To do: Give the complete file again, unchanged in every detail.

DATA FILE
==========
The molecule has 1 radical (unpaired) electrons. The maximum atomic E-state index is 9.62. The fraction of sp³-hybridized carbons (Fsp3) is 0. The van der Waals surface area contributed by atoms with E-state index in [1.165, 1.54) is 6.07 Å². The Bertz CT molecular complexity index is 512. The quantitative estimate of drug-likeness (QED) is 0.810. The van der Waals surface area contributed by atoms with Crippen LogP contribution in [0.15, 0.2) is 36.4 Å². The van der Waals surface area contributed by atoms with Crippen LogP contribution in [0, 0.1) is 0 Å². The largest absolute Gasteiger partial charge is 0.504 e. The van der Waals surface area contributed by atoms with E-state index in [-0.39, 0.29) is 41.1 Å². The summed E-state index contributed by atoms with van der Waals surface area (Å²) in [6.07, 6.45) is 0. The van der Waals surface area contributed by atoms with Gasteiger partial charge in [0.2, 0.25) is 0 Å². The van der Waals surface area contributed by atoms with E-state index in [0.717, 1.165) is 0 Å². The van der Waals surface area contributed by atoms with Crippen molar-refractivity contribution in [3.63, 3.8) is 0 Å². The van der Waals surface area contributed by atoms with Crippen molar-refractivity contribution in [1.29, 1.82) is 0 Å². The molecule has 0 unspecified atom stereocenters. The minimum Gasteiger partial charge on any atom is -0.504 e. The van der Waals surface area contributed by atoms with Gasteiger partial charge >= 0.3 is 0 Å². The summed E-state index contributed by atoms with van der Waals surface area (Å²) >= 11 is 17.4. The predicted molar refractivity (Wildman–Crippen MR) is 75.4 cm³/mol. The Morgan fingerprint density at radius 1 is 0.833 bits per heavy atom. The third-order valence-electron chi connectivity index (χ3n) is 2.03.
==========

The molecule has 1 radical (unpaired) electrons. The maximum atomic E-state index is 9.62. The fraction of sp³-hybridized carbons (Fsp3) is 0. The van der Waals surface area contributed by atoms with E-state index in [1.165, 1.54) is 6.07 Å². The Bertz CT molecular complexity index is 512. The quantitative estimate of drug-likeness (QED) is 0.810. The van der Waals surface area contributed by atoms with Crippen LogP contribution in [0.15, 0.2) is 36.4 Å². The van der Waals surface area contributed by atoms with Crippen LogP contribution in [0, 0.1) is 0 Å². The largest absolute Gasteiger partial charge is 0.504 e. The van der Waals surface area contributed by atoms with E-state index in [-0.39, 0.29) is 41.1 Å². The summed E-state index contributed by atoms with van der Waals surface area (Å²) in [6.07, 6.45) is 0. The van der Waals surface area contributed by atoms with Gasteiger partial charge in [0.2, 0.25) is 0 Å². The van der Waals surface area contributed by atoms with E-state index in [0.717, 1.165) is 0 Å². The van der Waals surface area contributed by atoms with Crippen molar-refractivity contribution in [3.63, 3.8) is 0 Å². The van der Waals surface area contributed by atoms with Crippen molar-refractivity contribution in [1.29, 1.82) is 0 Å². The molecule has 0 unspecified atom stereocenters. The minimum Gasteiger partial charge on any atom is -0.504 e. The van der Waals surface area contributed by atoms with Gasteiger partial charge >= 0.3 is 0 Å². The summed E-state index contributed by atoms with van der Waals surface area (Å²) >= 11 is 17.4. The predicted molar refractivity (Wildman–Crippen MR) is 75.4 cm³/mol. The Morgan fingerprint density at radius 1 is 0.833 bits per heavy atom. The third-order valence-electron chi connectivity index (χ3n) is 2.03.